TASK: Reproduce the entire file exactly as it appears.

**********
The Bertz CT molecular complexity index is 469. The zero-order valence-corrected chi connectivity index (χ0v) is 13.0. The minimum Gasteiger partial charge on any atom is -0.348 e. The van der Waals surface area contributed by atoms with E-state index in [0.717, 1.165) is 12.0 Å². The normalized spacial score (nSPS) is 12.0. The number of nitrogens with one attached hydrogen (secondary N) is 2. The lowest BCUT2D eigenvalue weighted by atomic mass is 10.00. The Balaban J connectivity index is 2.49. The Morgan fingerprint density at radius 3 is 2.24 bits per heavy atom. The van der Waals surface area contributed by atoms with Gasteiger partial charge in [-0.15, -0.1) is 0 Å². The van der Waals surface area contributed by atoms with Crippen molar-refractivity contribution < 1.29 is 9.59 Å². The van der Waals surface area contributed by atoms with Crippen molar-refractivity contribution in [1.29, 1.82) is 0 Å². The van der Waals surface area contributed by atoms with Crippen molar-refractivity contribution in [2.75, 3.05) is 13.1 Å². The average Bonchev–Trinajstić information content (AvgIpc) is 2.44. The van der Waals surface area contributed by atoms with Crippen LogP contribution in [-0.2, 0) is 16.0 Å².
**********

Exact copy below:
The Bertz CT molecular complexity index is 469. The zero-order valence-corrected chi connectivity index (χ0v) is 13.0. The minimum Gasteiger partial charge on any atom is -0.348 e. The van der Waals surface area contributed by atoms with E-state index in [0.717, 1.165) is 12.0 Å². The normalized spacial score (nSPS) is 12.0. The number of nitrogens with one attached hydrogen (secondary N) is 2. The lowest BCUT2D eigenvalue weighted by atomic mass is 10.00. The Balaban J connectivity index is 2.49. The Morgan fingerprint density at radius 3 is 2.24 bits per heavy atom. The van der Waals surface area contributed by atoms with Gasteiger partial charge in [-0.15, -0.1) is 0 Å². The van der Waals surface area contributed by atoms with Crippen molar-refractivity contribution < 1.29 is 9.59 Å². The van der Waals surface area contributed by atoms with Crippen molar-refractivity contribution in [1.29, 1.82) is 0 Å². The van der Waals surface area contributed by atoms with Crippen molar-refractivity contribution in [2.75, 3.05) is 13.1 Å². The average Bonchev–Trinajstić information content (AvgIpc) is 2.44. The van der Waals surface area contributed by atoms with Crippen LogP contribution in [-0.2, 0) is 16.0 Å².